Effectivity of Business Pivot from Three Startups Amid Pandemic
Taking samples from pivot case by Medigo, Kedai Sayur, and Izy
Corry Anestia - 29 October 2020
Business pivot is not a new thing for startups. Usually, this action is taken when a business is difficult to progress, aka not growing. In the Covid-19 pandemic situation, many startups have pivoted. This is not because the business is not growing, but the act must be taken due to survival.
The pandemic has hit all business sectors, especially the aviation, tourism, and hospitality sectors. As a result, startups that depend a lot on their main income from this sector are forced to rethink their business strategy and take new steps.
It has been eight months since Covid-19 broke out in Indonesia. DailySocial interviewed three CEOs of three Indonesian startups regarding the realization and effectiveness of their business pivots during the pandemic.
Market research before pivot
Before talking about effectiveness and realization, doing a pivot must be accompanied by careful readiness for the target market and business model to be explored. In their interview with DailySocial, Kedai Sayur, Medigo, and Izy admitted to doing market research and survey first.
Please note, the three startups are both playing in the Business-to-Business (B2B) segment. The difference is, both Izy and Kedai Sayur decided to pivot to B2C because of the pandemic. Meanwhile, Medigo, whose pivot has been planned since 2019, has actually been impacted by the pandemic.
Izy’s business model is closely related to hospitality where it provides digitalization of services to encourage increased consumption of hotel and accommodation guests through the platform. For example room service and laundry.
Izy started pivoting in April 2020 after conducting simple market research with several clients and related parties to get initial input. With the same business model, Izy creates new markets by penetrating modern retail and residential settlements.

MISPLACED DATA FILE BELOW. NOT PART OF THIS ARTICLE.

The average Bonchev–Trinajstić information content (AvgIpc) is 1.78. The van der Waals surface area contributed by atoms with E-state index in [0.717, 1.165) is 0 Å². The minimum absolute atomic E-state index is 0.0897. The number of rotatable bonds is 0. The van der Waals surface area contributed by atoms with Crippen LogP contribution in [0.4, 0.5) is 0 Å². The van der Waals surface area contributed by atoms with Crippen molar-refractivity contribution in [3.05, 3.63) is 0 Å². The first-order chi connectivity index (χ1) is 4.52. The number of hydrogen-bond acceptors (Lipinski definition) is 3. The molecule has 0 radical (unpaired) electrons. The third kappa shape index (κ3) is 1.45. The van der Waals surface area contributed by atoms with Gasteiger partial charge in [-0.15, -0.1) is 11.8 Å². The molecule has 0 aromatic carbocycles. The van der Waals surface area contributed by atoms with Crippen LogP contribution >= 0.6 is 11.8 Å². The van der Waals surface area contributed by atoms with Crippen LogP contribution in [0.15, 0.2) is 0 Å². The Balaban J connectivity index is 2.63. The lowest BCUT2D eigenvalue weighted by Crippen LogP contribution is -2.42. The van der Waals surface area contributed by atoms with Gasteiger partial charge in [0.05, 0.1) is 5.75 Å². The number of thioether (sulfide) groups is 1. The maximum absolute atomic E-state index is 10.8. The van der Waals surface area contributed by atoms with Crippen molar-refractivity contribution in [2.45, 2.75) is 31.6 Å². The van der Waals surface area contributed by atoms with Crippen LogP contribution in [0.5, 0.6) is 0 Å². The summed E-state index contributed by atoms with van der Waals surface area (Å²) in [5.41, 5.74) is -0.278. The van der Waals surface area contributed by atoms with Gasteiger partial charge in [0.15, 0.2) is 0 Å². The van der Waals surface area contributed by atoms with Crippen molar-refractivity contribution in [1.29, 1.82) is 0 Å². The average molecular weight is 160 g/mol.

Meanwhile, Kedai Sayur, which initially served B2B, such as vegetable vendors, cafes, and restaurants, is forced to enter the B2C segment or end-users. Social restrictions have resulted in a decrease in visitor transactions at restaurants and cafes, therefore, managers have to reduce the volume of orders for ingredients.
“We do market research to determine consumer behavior, the need for fresh products that are of interest, and on the lifestyle. This is because B2C and B2B consumer behavior is different,” Kedai Sayur’s Co-Founder and CEO, Adrian Hernanto said.
In Medigo’s case, this platform initially attempted to connect all ecosystems in the health industry from upstream to downstream with hospitals (RS) as an initial approach.
Given the hospital bureaucracy that required a long integration process, Medigo finally pivoted by focusing on clinical management only. In December 2019, Medigo built a Smart Clinic and opened it in February 2020.
“When we developed the clinic management system in early 2019, there were indeed more than 300 clinics that registered. It’s just that the usage is still small. We start researching and surveying the clinic to find out what the problem is. Is technology or is there any major problem that hasn’t been resolved yet?,” Medigo Indonesia’s Co-Founder and CEO Harya Bimo said.
Along the way, Medigo encountered difficulty in executing the pivot. Smart Clinics are run with two business models, namely building their own and collaborating with existing clinics. Problems arise when a pandemic hits.
“When we wanted to build a second Smart Clinic, the situation was not possible because the model had to be monitoring, renovating, where it requires high touch. Meanwhile, we had to be low touch as that time were social restrictions. Here we are rethinking our pivot strategy and partnership model,” said the man who is better known as Bimo.
Pivot realization during pandemic